Mixed-mode Building, Stochastic MPC, Occupants’ Behavior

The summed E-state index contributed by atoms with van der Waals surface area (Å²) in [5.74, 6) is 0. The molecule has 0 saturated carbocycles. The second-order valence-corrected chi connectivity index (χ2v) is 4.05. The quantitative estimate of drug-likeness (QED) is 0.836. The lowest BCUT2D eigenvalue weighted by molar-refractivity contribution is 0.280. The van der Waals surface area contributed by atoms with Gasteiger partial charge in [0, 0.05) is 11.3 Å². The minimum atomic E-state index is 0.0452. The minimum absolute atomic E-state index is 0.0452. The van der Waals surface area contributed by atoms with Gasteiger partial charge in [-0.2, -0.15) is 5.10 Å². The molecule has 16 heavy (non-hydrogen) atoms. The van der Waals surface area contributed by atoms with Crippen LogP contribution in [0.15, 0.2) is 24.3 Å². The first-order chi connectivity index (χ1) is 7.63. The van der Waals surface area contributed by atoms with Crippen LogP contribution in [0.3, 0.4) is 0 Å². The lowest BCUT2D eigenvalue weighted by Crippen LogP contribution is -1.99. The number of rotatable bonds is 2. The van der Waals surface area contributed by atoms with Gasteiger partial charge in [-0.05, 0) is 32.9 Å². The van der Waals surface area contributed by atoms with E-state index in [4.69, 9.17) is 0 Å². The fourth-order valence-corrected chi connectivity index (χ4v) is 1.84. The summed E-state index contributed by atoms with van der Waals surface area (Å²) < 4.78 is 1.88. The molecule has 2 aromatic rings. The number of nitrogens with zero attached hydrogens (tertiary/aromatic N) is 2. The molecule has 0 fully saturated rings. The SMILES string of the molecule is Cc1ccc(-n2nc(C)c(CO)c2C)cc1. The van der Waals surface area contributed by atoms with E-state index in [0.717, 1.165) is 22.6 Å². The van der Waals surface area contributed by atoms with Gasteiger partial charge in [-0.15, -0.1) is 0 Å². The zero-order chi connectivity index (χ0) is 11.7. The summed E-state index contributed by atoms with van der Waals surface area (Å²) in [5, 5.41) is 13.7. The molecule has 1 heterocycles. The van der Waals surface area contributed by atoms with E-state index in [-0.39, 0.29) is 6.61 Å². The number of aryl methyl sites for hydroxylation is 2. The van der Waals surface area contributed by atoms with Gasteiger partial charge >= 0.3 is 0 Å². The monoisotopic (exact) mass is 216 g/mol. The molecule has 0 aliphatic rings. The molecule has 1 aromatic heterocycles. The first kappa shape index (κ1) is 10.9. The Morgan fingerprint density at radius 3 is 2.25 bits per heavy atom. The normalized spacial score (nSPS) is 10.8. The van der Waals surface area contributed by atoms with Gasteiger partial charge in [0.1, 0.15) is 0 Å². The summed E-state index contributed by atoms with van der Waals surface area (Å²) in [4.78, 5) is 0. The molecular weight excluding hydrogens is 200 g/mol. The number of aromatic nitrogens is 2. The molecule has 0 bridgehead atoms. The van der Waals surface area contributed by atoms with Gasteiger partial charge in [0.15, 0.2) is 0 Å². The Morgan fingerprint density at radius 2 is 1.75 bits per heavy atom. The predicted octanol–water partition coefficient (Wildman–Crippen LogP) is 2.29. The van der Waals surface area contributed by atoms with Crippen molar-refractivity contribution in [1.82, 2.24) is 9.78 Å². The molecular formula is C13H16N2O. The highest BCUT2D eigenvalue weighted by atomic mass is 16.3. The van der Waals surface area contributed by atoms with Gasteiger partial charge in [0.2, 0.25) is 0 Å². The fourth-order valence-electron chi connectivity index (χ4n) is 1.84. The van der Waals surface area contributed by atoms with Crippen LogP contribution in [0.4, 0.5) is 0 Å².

Between 4% to 20% of energy used for HVAC, lighting and refrigeration in a building is wasted due to issues associated with systems operations. It is estimated that proper building energy load control and operation can result in up to 40% utility cost savings. Current heuristic rules based on decision trees are difficult to define, manage and optimize as buildings become more complex. Advanced control strategies with weather forecast and cooling load anticipation, known as model predictive control (MPC), offer an attractive alternative for buildings with slow dynamics. However, MPC is mostly practiced through deterministic approaches. Deterministic MPC implicitly assumes that a dynamic model is able to perfectly predict the future behavior of the building over the desired control window, or prediction horizon. However, this assumption is clearly not rational because there will be both modeling errors and disturbances acting on the system over this period. One of these disturbances is associated with building occupant behaviors which interfere with deterministic assumptions. In this study, a probabilistic model of occupants’ behavior on window blind closing event is used to represent the disturbance coming from interactions of building residents with window blinds. This model is a multiple logistic regression analysis, based on a field study in an office building at the University of California, Berkeley (Inkarojrit, 2005). It considers the incident solar radiation on window surface and occupants’ self-reported brightness sensitivity as variable parameters to predict the closing event of blinds with 86.3% of accuracy. The probability of closing event is compared with a random number from the uniform distribution on the interval [0,1] at each time step and if it is greater than the random number, some indicator function will be equal to 1 (closing action) and vice versa. In order to implement the stochastic MPC, Monte Carlo simulation needs to be conducted due to the randomness of occupants’ behavior in closing the blinds. A test-building with mixed-mode cooling and high solar gains is considered as a test-bed. In our methodology, a detailed dynamic building model is developed and it is then used to identify the parameters of a 4th order linear time-variant state-space model. In the MPC formulation, the window opening schedule is optimized for the upcoming prediction horizon and the cost function is the minimization of energy usage subject to thermal comfort constraints during this horizon. Optimal control sequences based on the proposed stochastic MPC framework will be compared with deterministic MPC approaches to investigate possible advantages of considering uncertainties of occupant actions in model predictive controllers of buildings. References: Inkarojrit V., 2005. Balancing Comfort: Occupants’ Control of Window Blinds in Private Offices. PhD thesis, School of Architecture, University of California Berkeley.